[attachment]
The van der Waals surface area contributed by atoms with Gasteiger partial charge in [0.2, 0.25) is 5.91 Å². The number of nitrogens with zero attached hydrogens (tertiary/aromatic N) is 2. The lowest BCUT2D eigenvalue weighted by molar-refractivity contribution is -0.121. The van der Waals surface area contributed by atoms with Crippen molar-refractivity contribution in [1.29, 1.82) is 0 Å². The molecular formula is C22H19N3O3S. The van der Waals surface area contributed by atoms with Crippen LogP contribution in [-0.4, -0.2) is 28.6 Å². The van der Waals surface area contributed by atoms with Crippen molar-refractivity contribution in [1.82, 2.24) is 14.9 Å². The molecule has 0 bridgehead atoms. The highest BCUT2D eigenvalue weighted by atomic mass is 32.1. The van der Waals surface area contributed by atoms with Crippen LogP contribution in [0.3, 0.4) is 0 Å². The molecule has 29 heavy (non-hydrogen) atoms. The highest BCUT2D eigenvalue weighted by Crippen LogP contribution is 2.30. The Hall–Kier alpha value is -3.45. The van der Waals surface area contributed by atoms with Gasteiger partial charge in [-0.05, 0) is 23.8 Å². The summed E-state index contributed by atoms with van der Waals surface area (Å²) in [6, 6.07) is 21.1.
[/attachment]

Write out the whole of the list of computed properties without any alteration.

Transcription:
The van der Waals surface area contributed by atoms with Gasteiger partial charge in [0.2, 0.25) is 5.91 Å². The number of nitrogens with zero attached hydrogens (tertiary/aromatic N) is 2. The lowest BCUT2D eigenvalue weighted by molar-refractivity contribution is -0.121. The van der Waals surface area contributed by atoms with Crippen molar-refractivity contribution in [1.29, 1.82) is 0 Å². The molecular formula is C22H19N3O3S. The van der Waals surface area contributed by atoms with Crippen LogP contribution in [-0.4, -0.2) is 28.6 Å². The van der Waals surface area contributed by atoms with Crippen molar-refractivity contribution in [1.82, 2.24) is 14.9 Å². The molecule has 0 bridgehead atoms. The highest BCUT2D eigenvalue weighted by atomic mass is 32.1. The van der Waals surface area contributed by atoms with Crippen LogP contribution in [0.3, 0.4) is 0 Å². The molecule has 29 heavy (non-hydrogen) atoms. The highest BCUT2D eigenvalue weighted by Crippen LogP contribution is 2.30. The Hall–Kier alpha value is -3.45. The van der Waals surface area contributed by atoms with Gasteiger partial charge in [-0.05, 0) is 23.8 Å². The summed E-state index contributed by atoms with van der Waals surface area (Å²) in [6, 6.07) is 21.1.